The Break Presents: Isaac Castor
Isaac Castor is a student of the game. The 20-year-old MC from Ann Arbor, Mich. grew up listening to some of the greats—Hov, OutKast, 2Pac. As a high school freshman, Castor was deemed a local prodigy when he dropped "Act Right" featuring Big Pooh, formally of Little Brother. Five years later, Castor is looking to stake his claim as "the next big thing from Michigan."
In early November, Castor dropped a new project entitled High Art, produced entirely by Arjun Singh. He told XXL about how surreal it felt when he opened a hard-copy mag while working at a grocery store and saw his name in one of the reviews. Read more about Castor in The Break and keep an eye on the 734 native as his stock continues to rise.—Eli Schwadron
Name: Isaac Castor
Hometown: Ann Arbor, Mich.
I grew up listening to: I grew up listening to just about everything. I had pretty young parents, so they were really into Phish and Grateful Dead and that kind of jam band type stuff. But then also, my dad was a huge hip-hop head in high school, so I grew up listening to OutKast and 2Pac and Jay-Z and a lot of stuff like that, ‘cause my dad put me on to that stuff. So that really helped me dip my toes into the world of hip-hop.
Most people don’t know: Something that most people don’t know about me I guess that I used to go by the name Gameboi. I had a pretty good following while I was in high school going by that alias. And I made the name switch to Isaac Castor when I turned 18. That’s my government name and I feel like there still might be a lot of people out there wondering,"What happened to that Gameboi kid?" So my hope is that we can re-introduce him with this new project that just dropped, High Art.
My style’s been compared to: I’ve heard a lot of comparisons in the past. I’m not gonna be that corny person that says, "I don’t sound like anyone," because comparisons are gonna be made at the end of the day. Recently, I’ve heard Logic. I think just because we both have kind of nasally voices, we kind of rap on a lot more underground-style beats and we tend to rap in a rapid-fire style of flow and approach. So I’ve been hearing that one a lot, but in the past I’ve actually heard Asher Roth a lot. I guess ‘cause we’re both White. And one that really intrigued me in the past was Lupe Fiasco, which was awesome to hear, because he was a big inspiration to me growing up. I was in like fifth grade when [Food and Liquor] dropped, and it turned my life upside down.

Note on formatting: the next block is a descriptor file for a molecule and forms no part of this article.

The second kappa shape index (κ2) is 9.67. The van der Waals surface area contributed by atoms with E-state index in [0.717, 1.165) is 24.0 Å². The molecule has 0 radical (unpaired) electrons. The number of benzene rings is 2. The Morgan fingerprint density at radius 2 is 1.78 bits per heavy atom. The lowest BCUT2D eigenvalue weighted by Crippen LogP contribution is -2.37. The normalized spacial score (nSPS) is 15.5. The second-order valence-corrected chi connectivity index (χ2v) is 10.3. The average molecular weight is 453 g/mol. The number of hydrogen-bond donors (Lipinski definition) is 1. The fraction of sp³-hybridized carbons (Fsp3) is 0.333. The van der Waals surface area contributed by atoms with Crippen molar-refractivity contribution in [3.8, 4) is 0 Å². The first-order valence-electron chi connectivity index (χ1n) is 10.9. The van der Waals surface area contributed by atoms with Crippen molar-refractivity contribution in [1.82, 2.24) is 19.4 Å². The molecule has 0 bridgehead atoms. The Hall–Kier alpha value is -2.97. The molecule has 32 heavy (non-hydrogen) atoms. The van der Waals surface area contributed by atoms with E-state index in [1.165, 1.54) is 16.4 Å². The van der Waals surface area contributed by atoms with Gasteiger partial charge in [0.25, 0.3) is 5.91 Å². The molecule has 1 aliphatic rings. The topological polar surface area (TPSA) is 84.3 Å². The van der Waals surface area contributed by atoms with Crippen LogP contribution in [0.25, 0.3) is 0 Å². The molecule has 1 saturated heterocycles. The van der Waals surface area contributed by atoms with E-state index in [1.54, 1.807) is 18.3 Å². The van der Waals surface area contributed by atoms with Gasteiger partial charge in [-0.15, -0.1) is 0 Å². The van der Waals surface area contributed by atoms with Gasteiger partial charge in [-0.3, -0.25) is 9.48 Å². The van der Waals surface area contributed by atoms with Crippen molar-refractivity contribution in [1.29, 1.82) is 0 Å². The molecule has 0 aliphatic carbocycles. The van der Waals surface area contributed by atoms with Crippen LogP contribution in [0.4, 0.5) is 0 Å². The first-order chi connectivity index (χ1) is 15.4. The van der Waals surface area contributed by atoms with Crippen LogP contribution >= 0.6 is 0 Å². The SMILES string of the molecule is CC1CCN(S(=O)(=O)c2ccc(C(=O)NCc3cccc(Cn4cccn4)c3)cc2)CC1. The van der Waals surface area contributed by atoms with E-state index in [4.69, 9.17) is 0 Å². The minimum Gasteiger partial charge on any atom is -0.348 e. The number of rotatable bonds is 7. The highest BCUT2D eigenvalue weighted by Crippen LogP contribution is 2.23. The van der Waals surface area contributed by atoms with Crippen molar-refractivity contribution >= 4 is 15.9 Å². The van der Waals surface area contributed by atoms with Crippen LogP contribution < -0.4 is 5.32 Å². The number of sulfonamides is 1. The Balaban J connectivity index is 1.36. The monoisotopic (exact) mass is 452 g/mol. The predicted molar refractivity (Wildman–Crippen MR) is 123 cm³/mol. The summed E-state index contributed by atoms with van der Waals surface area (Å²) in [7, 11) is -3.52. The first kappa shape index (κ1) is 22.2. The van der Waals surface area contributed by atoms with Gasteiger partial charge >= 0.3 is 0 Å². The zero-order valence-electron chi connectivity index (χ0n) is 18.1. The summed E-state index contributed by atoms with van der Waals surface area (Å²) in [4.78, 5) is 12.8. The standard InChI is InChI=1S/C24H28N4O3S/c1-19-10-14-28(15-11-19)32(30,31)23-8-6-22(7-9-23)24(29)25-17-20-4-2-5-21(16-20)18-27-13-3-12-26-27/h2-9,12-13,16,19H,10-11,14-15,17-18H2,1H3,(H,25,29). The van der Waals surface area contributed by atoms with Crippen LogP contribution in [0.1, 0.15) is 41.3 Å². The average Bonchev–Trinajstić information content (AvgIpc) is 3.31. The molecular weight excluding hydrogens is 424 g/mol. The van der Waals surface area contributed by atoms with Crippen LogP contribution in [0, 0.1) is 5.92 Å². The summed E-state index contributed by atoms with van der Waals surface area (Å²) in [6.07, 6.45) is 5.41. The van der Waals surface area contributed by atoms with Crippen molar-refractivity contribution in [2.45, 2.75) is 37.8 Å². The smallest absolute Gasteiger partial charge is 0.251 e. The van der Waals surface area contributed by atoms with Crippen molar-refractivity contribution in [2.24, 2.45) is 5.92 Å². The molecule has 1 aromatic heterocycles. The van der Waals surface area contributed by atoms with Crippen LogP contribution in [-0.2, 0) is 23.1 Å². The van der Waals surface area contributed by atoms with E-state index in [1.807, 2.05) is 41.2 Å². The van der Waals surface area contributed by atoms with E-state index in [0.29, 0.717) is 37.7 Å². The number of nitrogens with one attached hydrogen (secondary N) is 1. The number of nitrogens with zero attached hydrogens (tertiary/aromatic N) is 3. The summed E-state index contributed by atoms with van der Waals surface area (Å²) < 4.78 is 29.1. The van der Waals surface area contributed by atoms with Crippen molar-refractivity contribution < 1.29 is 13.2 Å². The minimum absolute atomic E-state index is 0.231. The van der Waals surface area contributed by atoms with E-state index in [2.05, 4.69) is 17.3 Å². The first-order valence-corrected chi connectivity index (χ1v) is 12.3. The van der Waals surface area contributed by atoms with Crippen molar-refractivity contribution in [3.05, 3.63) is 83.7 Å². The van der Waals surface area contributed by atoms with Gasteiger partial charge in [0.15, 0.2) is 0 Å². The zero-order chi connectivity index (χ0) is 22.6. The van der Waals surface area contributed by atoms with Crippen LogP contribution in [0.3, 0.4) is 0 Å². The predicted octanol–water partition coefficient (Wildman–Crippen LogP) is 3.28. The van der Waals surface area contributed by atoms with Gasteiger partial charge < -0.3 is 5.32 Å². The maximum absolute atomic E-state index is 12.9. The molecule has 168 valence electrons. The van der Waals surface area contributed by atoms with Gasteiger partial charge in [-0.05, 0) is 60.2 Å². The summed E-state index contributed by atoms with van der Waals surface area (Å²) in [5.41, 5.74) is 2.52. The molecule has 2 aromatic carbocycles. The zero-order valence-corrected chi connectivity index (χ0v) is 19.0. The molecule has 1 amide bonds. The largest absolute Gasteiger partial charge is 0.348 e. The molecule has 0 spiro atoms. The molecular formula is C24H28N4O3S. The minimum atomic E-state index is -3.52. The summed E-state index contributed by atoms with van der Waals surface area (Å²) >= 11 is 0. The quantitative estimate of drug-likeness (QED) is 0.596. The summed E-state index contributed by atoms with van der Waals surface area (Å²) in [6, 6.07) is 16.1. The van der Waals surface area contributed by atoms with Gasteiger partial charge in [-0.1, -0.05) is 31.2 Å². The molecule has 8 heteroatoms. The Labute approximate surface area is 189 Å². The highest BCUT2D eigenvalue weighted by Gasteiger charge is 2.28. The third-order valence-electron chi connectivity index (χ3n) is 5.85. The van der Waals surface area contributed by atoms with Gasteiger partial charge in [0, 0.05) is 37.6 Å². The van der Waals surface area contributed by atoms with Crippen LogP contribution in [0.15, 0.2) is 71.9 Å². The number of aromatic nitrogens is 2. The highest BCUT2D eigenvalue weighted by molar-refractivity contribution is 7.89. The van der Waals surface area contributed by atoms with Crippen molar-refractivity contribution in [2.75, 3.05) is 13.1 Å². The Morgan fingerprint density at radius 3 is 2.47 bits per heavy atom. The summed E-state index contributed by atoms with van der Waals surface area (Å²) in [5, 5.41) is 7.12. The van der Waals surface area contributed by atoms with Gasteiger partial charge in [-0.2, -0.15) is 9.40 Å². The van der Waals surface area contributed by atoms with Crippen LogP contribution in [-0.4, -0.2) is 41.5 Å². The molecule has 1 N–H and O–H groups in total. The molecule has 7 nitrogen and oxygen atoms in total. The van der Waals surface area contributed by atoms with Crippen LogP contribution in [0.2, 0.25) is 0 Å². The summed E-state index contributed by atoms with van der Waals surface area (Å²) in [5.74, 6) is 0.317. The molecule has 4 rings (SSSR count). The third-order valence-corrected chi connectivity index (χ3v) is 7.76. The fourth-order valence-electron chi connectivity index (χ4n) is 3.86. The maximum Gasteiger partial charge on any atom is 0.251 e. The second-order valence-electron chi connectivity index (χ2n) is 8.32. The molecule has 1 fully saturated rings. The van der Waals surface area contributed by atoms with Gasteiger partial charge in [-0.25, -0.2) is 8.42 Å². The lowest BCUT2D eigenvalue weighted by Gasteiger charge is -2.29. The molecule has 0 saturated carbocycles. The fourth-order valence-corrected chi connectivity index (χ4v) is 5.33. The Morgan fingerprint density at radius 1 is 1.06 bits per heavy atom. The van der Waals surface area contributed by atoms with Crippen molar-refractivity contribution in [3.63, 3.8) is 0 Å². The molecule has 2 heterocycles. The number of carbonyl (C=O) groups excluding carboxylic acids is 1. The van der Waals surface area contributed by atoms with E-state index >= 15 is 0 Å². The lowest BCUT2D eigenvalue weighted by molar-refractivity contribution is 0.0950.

My standout records and/or moments to date have been: I guess my standout record would be the first one that really put me on the map. I dropped it when I was a freshman in high school. It was called “Act Right.” It was featuring rapper Big Pooh formally of Little Brother and produced by 14KT, who’s a producer from out here. That started turning a lot of heads. But then more recently, I would say, the first single I dropped off this project called “Arizona” with Boldy James, who’s a rapper from Detroit who’s signed to Nas. That’s been a standout for me, ‘cause it was my first super high-budget music video shoot, so that was an experience. Another standout moment for me would be being in XXL for the first time. When I was featured on Statik Selektah’s album “Population Control,” XXL wrote a review of the album and one of the positive points was they pointed out my verse on “High Life,” and that was really cool to see. I was working at a grocery store at the time, and I opened up the magazine and saw [my name]. So that was pretty surreal.
My goal in hip-hop is: To help brighten up peoples’ lives. Because that’s really what music’s been for me. It’s helped me through a lot of tough times. I want to be able to make a living off it, but at the end of the day, I could be dead broke, and as long as there are still people out there who are getting something positive from it and making them feel good, helping them get through their day, then that’s all I can really ask for. That’s probably my main end goal.
I’m going to be the next: Big thing from Michigan. In addition to wanting to make people happy with my music, I also want to be able to put on for, not just the Ann Arbor hip-hop scene, I rep 734 everywhere I go. But I really just want to put on for the state. I want to be somebody who can represent Michigan as a whole and put us on the map. ‘Cause we’re already there. We’ve got so much talent that’s blowing up right now, between Big Sean doing the halftime show at the Lions game, that’s crazy. And then DeJ Loaf is blowing up, and etc.
Standouts: High Art